Also, if Valentine’s is too loaded a holiday (which it kind of is no matter who you are), I suggest celebrating Hyggentines Day (I did totally make that up): essentially get cozy, be happy, and find some great people to share it with.

Black History Month: W.E.B. Du Bois

W.E.B. Du Bois (pronounced Due-Boyss) was a literary colossus: born in 1868, he was the first African American to earn a Ph.D at Harvard; one of the founders of the NAACP; a prolific author, essayist and editor; a visionary and architect of Pan-Africanism; and a model for authentic living. Reading and writing was illegal for African American slaves until 1865, causing many critics and cynics to question the legitimacy of slave narratives from giants like Sojourner Truth and Fredrick Douglass. Published in 1903 amid Jim and Jane Crow laws, The Souls of Black Folk, itself barely a generation removed from slavery, enlightens the 20th century with a prophetic fire. On August 28, 1963, MLK and hundreds of thousands of brave souls – of all colours, creeds, casts, and stripes – had a dream together. Ominously, Du Bois passed away the day before the March on Washington at the mystical age of 95.  His wisdom, though, reverberated within the crowd as they had a moment of silence for the Morpheus of their dream. It is thus easy for me to say that The Souls of Black Folk fuels my own dreams.

The Souls of Black Folk takes an unorthodox form: a collection of personal essays about Jim and Jane Crow Laws and their many insidious manifestations, expertly interwoven with slave sorrows and spirituals that preface each grand chapter. Du Bois begins Souls with a courageous proclamation that clairvoyantly frames the century at its embryonic stage: “the problem of the twentieth century is the problem of the color-line.” In Race Matters, Cornel West reiterates that the problem of the twenty-first century remains the problem of the colour-line. One needs to only take a quick glance at the atrocities of the 20th century – and the failure of Western modernity – to prove Du Bois as an oracle of our epoch.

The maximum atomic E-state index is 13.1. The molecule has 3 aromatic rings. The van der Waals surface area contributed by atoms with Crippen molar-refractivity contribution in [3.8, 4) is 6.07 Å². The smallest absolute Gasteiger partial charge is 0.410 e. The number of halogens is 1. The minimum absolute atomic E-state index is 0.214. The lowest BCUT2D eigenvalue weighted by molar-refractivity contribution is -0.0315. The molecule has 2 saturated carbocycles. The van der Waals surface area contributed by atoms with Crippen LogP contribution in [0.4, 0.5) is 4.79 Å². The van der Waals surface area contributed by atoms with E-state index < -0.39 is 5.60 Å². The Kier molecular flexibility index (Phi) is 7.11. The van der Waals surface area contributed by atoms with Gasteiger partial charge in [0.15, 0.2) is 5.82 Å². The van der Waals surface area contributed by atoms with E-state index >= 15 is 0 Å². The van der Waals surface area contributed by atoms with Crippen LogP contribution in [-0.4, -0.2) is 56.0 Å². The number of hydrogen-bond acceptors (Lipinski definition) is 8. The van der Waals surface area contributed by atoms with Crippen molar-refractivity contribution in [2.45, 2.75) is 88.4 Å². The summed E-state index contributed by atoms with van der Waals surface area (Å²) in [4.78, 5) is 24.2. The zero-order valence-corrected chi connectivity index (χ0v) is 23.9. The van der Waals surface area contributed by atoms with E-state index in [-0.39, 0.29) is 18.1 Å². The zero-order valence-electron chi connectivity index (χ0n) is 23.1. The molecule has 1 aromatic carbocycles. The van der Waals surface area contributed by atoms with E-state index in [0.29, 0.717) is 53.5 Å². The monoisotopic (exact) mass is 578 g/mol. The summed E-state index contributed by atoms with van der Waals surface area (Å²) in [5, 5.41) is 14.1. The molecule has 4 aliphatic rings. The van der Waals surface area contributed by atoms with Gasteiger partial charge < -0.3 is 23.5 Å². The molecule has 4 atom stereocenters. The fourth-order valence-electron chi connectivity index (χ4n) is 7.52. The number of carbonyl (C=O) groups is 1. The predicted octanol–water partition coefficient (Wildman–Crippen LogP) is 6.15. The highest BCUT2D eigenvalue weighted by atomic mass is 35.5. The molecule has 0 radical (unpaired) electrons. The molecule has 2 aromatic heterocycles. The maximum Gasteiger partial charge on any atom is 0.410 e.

Furthermore, Souls continues to push our intellectual vision with another moving concept, double-consciousness: “It is a peculiar sensation, this double-consciousness, this sense of always looking at one’s self through the eyes of others, of measuring one’s soul by the tape of a world that looks on in amused contempt and pity. One ever feels his two-ness—an American, a Negro; two souls, two thoughts, two unreconciled strivings; two warring ideals in one dark body, whose dogged strength alone keeps it from being torn asunder.” Double-consciousness poignantly provides us with an ability to conceptualize our split identities, where our culture, race, religion, sexuality and/or a myriad of other factors are placed in juxtaposition to the norm. Double-consciousness, especially in a globalized world (and library), is increasingly relevant for us.

The Souls of Black Folk is, unequivocally, my favourite non-fiction book, and I’m confident in my assertion that it will continue to be my favourite throughout my lifetime. I place it as my favourite non-fiction book, as opposed to my favourite book, because of its subject matter. By highlighting its realness – in its lived realities, authenticity, and in the Hip Hop sense – I hope to lend you, dear reader, the encouraging fire that ignites in my belly when I think about this art piece—an art piece that blossomed from the profane when Jim and Jane Crow’s tentacles had a tight-knit clasp on American consciousness.

In the history of the English written word, so rarely has a collection of thoughts produced such profundity that applies to us all.

See below for more Du Bois:

The Souls of Black Folk

YA Biography

Adult Biography